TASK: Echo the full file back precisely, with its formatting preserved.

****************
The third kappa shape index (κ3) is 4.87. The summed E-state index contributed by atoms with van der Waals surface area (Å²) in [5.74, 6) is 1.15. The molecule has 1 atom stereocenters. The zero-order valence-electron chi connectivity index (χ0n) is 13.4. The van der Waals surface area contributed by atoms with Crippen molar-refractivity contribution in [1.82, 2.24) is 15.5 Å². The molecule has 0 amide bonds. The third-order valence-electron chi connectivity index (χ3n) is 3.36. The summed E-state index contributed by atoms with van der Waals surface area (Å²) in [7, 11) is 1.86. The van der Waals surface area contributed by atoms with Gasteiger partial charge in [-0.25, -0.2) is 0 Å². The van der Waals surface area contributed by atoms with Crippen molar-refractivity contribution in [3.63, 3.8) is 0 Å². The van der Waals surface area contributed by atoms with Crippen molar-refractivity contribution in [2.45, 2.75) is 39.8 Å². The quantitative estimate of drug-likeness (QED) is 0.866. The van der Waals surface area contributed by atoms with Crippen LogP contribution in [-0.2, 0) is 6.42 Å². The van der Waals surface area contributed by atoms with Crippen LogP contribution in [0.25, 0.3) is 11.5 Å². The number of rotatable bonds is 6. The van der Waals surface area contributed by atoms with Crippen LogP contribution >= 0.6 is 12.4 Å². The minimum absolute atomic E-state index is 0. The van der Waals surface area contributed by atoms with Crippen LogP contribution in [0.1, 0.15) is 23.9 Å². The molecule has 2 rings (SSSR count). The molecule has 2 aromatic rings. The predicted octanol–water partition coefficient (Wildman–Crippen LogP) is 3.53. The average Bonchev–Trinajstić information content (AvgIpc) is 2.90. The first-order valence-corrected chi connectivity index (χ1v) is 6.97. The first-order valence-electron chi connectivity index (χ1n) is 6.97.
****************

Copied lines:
The third kappa shape index (κ3) is 4.87. The summed E-state index contributed by atoms with van der Waals surface area (Å²) in [5.74, 6) is 1.15. The molecule has 1 atom stereocenters. The zero-order valence-electron chi connectivity index (χ0n) is 13.4. The van der Waals surface area contributed by atoms with Crippen molar-refractivity contribution in [1.82, 2.24) is 15.5 Å². The molecule has 0 amide bonds. The third-order valence-electron chi connectivity index (χ3n) is 3.36. The summed E-state index contributed by atoms with van der Waals surface area (Å²) in [7, 11) is 1.86. The van der Waals surface area contributed by atoms with Gasteiger partial charge in [-0.25, -0.2) is 0 Å². The van der Waals surface area contributed by atoms with Crippen molar-refractivity contribution in [3.63, 3.8) is 0 Å². The van der Waals surface area contributed by atoms with Crippen molar-refractivity contribution in [2.45, 2.75) is 39.8 Å². The quantitative estimate of drug-likeness (QED) is 0.866. The van der Waals surface area contributed by atoms with Crippen LogP contribution in [-0.2, 0) is 6.42 Å². The van der Waals surface area contributed by atoms with Crippen LogP contribution in [0.25, 0.3) is 11.5 Å². The number of rotatable bonds is 6. The van der Waals surface area contributed by atoms with Crippen LogP contribution >= 0.6 is 12.4 Å². The minimum absolute atomic E-state index is 0. The van der Waals surface area contributed by atoms with Crippen LogP contribution in [0.1, 0.15) is 23.9 Å². The molecule has 2 rings (SSSR count). The molecule has 2 aromatic rings. The predicted octanol–water partition coefficient (Wildman–Crippen LogP) is 3.53. The average Bonchev–Trinajstić information content (AvgIpc) is 2.90. The first-order valence-corrected chi connectivity index (χ1v) is 6.97. The first-order valence-electron chi connectivity index (χ1n) is 6.97.